Classroom Management Fundamentals

New Teachers: Fundamentals of Classroom Management

New teachers should be familiar with the following classroom management essentials: Four simple strategies that you can put into action right away to help students learn more effectively in the classroom. (Source: Edutopia, 2017)
19 Classroom Management Strategies for Large and Small Groups: Read on to learn about a few important strategies to keep in mind, as well as over a dozen quick interventions that can help students stay focused on their studies.. (Source: Edutopia, 2016)
Questions about Classroom Management that are critical to the big picture are as follows: Be mindful of how you organise your space, what learning looks like, and how you’re establishing relationships with families before getting into the specifics of your programme. (Source: Edutopia, 2015)
Listed below are five quick classroom management tips for new teachers: Straightforward classroom-management strategies that you can put into action right away, without any training. (Source: Edutopia, 2015)
Here are five suggestions for making group work more manageable: Small-group effectiveness can be increased by clarifying the task, concentrating on production, modelling successful behaviour, building community, and keeping an eye on progress, time, and sound. (Source: Edutopia, 2016)
Advice for Students in the Primary Grades

Tips for the Primary Grades

Classroom Management: The 5 Priorities: Learn how to effectively manage a classroom by building relationships, leveraging time, and creating behavioural standards for students. (Source: Edutopia, 2017)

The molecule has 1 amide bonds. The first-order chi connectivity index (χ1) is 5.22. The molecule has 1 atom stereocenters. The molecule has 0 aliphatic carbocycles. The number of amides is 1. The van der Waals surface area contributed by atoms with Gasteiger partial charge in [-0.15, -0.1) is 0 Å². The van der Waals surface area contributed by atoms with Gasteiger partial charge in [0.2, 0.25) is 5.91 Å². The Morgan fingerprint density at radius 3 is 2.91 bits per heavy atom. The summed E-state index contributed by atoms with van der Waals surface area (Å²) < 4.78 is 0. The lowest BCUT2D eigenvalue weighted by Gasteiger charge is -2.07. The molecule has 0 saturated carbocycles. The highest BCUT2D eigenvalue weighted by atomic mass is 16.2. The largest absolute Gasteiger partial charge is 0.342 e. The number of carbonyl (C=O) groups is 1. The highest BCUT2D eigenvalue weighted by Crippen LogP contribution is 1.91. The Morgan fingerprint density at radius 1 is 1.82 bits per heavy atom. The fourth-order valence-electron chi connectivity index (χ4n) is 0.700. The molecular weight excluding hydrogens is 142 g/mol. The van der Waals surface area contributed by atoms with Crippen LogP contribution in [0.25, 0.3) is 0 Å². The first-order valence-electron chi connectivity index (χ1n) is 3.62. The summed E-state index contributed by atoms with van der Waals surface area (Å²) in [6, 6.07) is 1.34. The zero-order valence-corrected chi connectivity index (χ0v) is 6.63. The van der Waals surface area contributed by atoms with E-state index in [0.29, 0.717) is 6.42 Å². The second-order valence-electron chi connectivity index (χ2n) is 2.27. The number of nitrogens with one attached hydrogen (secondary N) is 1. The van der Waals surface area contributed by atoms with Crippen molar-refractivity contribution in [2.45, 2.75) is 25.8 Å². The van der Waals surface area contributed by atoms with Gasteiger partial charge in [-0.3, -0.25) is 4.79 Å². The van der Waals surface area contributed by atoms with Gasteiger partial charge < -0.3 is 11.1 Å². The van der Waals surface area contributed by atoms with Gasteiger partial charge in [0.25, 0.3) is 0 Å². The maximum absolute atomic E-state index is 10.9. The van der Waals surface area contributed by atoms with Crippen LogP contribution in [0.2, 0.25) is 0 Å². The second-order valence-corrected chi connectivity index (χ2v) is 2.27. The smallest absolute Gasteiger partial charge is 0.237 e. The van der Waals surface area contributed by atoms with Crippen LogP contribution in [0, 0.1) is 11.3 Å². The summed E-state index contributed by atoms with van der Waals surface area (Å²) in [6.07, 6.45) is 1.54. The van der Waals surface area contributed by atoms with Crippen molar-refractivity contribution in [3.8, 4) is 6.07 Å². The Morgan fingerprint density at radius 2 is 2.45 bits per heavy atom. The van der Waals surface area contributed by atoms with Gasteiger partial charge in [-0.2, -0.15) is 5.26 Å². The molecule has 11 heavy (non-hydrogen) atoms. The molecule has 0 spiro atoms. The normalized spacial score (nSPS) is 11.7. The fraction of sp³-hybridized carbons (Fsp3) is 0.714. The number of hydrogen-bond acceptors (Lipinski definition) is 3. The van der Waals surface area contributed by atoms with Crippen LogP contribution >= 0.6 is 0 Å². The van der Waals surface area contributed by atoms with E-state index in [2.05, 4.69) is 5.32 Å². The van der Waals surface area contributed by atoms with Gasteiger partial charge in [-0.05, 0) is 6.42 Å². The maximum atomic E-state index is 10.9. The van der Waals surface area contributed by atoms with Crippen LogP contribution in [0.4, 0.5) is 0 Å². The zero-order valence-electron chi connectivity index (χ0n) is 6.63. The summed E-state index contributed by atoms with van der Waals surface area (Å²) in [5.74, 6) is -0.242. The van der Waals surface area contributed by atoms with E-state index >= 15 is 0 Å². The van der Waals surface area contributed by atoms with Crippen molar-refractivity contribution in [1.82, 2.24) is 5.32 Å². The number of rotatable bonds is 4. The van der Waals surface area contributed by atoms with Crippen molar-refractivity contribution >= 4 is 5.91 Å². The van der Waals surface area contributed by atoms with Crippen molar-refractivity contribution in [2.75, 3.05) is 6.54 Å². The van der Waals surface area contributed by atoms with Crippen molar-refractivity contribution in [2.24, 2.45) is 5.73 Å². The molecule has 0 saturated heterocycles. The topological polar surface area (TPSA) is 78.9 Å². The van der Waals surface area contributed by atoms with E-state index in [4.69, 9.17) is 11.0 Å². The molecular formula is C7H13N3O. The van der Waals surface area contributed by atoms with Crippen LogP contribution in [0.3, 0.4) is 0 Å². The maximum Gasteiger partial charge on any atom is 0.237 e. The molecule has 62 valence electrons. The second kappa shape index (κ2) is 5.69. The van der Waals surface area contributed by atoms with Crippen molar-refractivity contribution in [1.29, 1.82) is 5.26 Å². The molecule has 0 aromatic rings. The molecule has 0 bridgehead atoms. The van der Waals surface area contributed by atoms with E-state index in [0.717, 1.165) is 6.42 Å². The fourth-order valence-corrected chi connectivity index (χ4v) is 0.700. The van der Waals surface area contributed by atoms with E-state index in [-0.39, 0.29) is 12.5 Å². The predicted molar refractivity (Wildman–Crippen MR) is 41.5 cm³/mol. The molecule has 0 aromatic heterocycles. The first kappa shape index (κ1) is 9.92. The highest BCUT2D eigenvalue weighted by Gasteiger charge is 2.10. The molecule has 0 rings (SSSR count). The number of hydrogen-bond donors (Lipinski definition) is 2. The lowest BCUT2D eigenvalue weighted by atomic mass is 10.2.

Explore effective strategies for beginning and ending each day with focus, purpose, and a sense of community in this session on 6 Opening and Closing Routines for New Teachers. (Source: Edutopia, 2016)
Making the Most of the First Month of School in the Elementary Classroom: Learn about the most important goals for the first few weeks of school, as well as sample activities that can assist you in meeting those goals. (Source: Edutopia, 2015)
Learn eight survival skills for the first day of kindergarten in this article written for teachers who work with young students. (Source: Edutopia, 2013)
Download a practice guide that contains easily digestible, evidence-based recommendations for reducing behavior problems in the elementary school classroom (PDF file). (Institute of Education Sciences) (Institute of Education Sciences)
Guidelines for Students in the Middle and Secondary Grades

Tips for the Middle and Secondary Grades

In this article, you will learn how giving your students a choice about where and on what they can sit helps to improve classroom management. Flexible Seating in Middle School: Also see High School Flexible Seating Done Right for more information. (Source: Edutopia, 2017)
Respect is the foundation of adolescent learning engagement: Six strategies will assist you in developing respectful relationships with teenagers. (Source: Edutopia, 2015)
Expectations for Behaviour and Instructions on How to Meet Them: Discover the advantages of setting behavioral expectations for students and implementing best practices that are typically reserved for academic work. (Source: Edutopia, 2015)
Take a look at this video from a classroom management expert: Examine the strategies that English teacher Tyler Hester employs in his ninth-grade class to help his students succeed. More information on his approach can be found in 7 Tips for Better Classroom Management. (Source: Edutopia, 2013)